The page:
PS. Make sure you enter awesomesauce tour contest! *snork* The prize, while great, is very Emma-ish in it’s delivery. 😀
♥ Guest Post ♥
Meeting Jane Austen
By Cecilia Gray
I was fourteen years old when I spent a few weeks backpacking through Europe with my best friend. We slept in hostels, camped in the woods, and took up residence at pool houses within gorgeous Oceanside villas.
Along the way, each stop had a small collection of books with the same suggestion (although written in French or Italian, usually): if you like a book, take it with you and when you’re done, leave it for someone else to read.
I picked up a few books this way, including a collection of Jane Austen’s six novels. I read through them over the course of two weeks and fell in love – not really with Darcy and Knightley (although they weren’t bad) but with Elizabeth Bennet and Emma Woodhouse in particular.
I had just moved schools (away from my best friend, le sigh), and whereas in my old school I had been well-liked and popular, I was having trouble fitting in with my new town.
It’s really easy to know when you aren’t fitting in. Because:
(1) You sit alone at lunch,
(2) No one wants to be in your group during lab or group work, and
(3) Whenever the people around you are talking about what party they are going to over the weekend, you have no idea where it is located.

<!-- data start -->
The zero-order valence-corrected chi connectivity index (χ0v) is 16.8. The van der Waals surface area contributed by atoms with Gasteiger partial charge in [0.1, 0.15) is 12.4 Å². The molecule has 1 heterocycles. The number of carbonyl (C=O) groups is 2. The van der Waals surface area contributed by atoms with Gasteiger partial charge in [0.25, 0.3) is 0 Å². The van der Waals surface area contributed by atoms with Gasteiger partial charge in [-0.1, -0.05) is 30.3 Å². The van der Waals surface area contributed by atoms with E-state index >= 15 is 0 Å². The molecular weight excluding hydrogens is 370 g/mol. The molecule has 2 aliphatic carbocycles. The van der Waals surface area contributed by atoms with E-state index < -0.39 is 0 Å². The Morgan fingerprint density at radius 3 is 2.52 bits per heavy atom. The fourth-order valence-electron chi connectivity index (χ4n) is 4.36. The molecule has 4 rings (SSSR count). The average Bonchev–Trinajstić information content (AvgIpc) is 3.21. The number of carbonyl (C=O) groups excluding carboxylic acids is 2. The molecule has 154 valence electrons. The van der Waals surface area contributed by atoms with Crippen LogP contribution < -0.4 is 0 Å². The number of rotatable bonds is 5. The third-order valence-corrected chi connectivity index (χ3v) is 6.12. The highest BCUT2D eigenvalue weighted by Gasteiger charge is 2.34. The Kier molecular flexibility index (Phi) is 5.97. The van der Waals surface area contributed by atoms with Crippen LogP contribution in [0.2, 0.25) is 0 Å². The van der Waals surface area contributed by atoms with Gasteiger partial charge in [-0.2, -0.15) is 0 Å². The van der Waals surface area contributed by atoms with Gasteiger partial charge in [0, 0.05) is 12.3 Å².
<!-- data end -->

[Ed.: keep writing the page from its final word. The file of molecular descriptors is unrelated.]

Before then, popularity had always been a pretty easy gig for me up until then. I was competitive and whereas at my old school – where competition was welcome because we all wanted to be the best – at my new school it was frowned upon. This wasn’t the case anymore. In my new school, I was considered too sarcastic, too harsh, and incredibly snobby.
I had been, up to that point, toying with the idea of changing myself to fit. I could try to hold back more, challenge people less.
Thank goodness for Jane Austen, because by the time I finished her books I was convinced of one thing: as long as I am not being cruel or mean, I should be myself. Anything else was a waste of everyone’s time.
I did not become popular. (Big surprise.)
But I did find my tribe – a group of like-minded girls who were a lot like me. Not in every single way – that would be boring. We ran the range of being athletic vs brainy vs musical, but we all got each other.
If you’re a fan of Jane Austen, you might think it’s weird to read her books about class systems and difficult parents and long, pastoral walks in the English countryside and come away with the message that it’s okay to be a go-getter.
But that’s the beauty of Jane Austen. Everyone who meets her finds something different to love.